Lance Armstrong Comes Clean
As recently as this past summer I read a magazine article on Lance Armstrong and came away still believing that maybe just maybe he won all those Tour De France titles without the use of performance-enhancing drugs and blood doping.
I had been a fan of Armstrong ever since reading “It’s Not About the Bike: My Journey Back to Life.” The book was written by Sally Jenkins in 2000 and he chronicled Armstrong’s incredible comeback from testicular cancer and near death to win the first of his seven Tour De France titles.
Of course those wins have been erased from the record books and we now know that the Texan was a cheater and even worse: a chronic lair.
I watched Armstrong’s interview with Oprah Winfrey last night in which he finally came clean and admitted he used drugs and lied about it time and time and time again for more than a decade.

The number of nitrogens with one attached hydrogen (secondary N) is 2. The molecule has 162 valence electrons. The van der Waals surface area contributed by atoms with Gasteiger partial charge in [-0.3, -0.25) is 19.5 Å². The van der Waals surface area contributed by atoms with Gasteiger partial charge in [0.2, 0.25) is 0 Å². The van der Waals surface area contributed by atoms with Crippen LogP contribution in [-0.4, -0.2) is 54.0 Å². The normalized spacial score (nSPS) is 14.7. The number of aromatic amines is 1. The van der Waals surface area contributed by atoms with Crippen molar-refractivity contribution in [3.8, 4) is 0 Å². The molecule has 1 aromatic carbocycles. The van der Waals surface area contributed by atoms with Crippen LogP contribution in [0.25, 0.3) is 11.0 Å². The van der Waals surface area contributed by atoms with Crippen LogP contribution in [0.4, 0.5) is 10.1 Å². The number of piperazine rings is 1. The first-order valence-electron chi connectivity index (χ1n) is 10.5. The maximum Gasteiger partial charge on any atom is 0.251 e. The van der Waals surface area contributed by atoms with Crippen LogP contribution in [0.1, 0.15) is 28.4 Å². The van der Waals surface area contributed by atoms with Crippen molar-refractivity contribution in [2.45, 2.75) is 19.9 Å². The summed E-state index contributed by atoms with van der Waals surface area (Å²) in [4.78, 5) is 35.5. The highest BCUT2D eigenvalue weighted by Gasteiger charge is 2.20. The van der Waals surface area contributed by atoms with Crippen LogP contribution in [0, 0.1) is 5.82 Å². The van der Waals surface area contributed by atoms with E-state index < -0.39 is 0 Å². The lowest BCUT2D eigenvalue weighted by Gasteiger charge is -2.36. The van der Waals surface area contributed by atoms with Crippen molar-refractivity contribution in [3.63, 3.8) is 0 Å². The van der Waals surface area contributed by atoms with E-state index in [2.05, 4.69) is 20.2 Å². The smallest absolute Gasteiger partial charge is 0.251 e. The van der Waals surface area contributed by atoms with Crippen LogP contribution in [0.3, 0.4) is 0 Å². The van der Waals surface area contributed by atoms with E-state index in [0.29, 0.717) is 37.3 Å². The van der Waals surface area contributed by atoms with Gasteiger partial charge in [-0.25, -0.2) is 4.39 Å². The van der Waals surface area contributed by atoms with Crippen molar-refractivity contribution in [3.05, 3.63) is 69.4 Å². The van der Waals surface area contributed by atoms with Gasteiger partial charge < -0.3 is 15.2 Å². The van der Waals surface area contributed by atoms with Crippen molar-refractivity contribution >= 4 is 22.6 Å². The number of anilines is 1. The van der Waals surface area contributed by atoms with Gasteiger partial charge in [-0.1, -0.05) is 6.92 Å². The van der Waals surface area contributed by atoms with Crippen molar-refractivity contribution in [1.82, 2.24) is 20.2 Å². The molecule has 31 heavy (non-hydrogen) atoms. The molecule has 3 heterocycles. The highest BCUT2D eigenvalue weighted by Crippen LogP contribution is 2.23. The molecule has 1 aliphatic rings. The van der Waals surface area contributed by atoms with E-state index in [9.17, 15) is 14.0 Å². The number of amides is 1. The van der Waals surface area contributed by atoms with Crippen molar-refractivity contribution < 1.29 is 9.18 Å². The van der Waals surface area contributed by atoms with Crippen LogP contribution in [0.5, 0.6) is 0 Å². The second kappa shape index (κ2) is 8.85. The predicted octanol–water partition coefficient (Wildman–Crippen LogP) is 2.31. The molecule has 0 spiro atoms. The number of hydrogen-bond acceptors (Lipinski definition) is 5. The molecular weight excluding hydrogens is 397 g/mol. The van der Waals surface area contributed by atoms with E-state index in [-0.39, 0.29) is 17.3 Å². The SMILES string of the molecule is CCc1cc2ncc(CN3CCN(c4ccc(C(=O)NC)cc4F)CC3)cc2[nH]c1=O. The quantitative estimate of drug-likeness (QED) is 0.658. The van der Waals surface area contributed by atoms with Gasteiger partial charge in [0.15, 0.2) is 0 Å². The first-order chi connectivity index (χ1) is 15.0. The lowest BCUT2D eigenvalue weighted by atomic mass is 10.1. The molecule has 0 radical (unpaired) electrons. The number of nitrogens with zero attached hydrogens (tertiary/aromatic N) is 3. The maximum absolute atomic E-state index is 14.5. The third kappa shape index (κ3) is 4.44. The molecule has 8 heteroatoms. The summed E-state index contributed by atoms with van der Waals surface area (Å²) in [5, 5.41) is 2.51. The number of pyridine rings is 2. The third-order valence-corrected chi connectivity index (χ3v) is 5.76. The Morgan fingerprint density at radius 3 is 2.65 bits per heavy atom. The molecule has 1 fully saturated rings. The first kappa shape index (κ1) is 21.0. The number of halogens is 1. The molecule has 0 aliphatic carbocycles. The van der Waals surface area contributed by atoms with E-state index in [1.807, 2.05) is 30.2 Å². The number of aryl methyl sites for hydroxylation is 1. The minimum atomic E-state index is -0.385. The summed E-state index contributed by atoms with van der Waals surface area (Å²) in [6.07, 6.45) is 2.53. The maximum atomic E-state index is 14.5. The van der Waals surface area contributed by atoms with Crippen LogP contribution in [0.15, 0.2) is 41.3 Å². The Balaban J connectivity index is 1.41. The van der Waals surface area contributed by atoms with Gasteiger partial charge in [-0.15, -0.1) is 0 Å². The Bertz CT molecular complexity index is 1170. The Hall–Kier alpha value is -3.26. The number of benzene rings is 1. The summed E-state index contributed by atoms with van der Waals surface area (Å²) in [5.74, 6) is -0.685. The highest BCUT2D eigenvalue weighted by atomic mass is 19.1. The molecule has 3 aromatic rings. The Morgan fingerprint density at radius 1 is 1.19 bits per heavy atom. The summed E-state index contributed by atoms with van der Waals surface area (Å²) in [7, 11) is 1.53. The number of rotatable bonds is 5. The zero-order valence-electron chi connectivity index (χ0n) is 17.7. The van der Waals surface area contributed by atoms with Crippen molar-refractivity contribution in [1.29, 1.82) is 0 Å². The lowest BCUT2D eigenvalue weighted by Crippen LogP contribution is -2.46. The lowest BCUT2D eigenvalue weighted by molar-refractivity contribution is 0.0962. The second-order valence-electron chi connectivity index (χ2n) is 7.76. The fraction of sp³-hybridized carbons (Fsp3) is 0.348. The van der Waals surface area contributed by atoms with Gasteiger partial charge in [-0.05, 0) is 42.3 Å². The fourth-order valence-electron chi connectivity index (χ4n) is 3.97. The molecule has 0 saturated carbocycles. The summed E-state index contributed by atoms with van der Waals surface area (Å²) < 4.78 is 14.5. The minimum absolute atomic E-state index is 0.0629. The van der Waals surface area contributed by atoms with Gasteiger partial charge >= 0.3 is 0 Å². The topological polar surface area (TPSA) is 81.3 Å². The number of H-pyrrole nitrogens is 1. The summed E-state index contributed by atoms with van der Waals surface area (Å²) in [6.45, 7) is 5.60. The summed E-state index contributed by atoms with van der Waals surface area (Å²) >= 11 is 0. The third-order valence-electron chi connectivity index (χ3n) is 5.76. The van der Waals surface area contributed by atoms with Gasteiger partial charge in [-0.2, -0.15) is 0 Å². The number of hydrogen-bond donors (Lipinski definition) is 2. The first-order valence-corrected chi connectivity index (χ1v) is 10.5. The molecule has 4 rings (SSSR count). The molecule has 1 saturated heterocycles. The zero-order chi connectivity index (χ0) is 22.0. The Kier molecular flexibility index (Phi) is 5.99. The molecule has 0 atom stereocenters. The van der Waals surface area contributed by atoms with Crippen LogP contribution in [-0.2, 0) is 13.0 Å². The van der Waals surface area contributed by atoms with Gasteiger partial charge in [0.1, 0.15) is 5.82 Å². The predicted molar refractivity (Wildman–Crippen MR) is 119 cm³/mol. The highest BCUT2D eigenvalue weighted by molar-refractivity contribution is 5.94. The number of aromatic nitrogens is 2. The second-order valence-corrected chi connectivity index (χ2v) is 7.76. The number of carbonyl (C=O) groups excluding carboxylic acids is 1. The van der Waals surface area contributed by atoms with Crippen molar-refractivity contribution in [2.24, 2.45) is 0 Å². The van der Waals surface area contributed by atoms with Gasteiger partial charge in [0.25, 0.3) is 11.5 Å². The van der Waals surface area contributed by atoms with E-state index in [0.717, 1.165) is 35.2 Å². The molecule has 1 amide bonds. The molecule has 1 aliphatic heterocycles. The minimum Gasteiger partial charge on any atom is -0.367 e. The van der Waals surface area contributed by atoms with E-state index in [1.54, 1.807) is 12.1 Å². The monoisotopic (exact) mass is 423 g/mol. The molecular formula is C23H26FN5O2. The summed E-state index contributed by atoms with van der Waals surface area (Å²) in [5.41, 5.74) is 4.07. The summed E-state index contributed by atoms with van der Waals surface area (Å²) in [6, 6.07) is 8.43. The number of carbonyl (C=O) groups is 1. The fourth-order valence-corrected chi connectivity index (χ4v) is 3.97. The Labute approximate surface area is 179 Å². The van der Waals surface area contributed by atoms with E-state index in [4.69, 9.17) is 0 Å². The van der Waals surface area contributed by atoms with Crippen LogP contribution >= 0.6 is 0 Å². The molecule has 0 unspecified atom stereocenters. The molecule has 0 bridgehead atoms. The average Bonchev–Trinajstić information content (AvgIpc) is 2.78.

By his own admission Armstrong really couldn’t answer the question as to why he is finally admitting all of this although it may be part of some master plan in which he’ll get in the good graces of the public again. If that was his intention I doubt if last night’s first of a two-part interview did all that much.
To be honest the 41-year old did not come across as a sympathetic figure and his words were more cold and calculating than apologetic and emotional. While he confirmed what was revealed in recent months when he was stripped of his titles and banned from every competing again, Armstrong insisted when he returned to racing following a 4-year retirement in 2009 he did so without using drugs and was clean.
Even if that is true it will matter little to most as his legacy was built by cheating, lying and maybe worst yet seeking vindication against those whose accusations turned out to be true all along. While he probably has little to worry about when it comes to legal issues Armstrong could spend the next several years battling civil suits.
I wanted to come away from last night’s interview feeling like Armstrong was remorseful, apologetic, sad over what he had done. I wanted to have some sympathy for a man who inspired millions to wear yellow bracelets. Instead I was left to feel that he was just a man who got caught and over time wants people to forgive and forget. I doubt that will happen.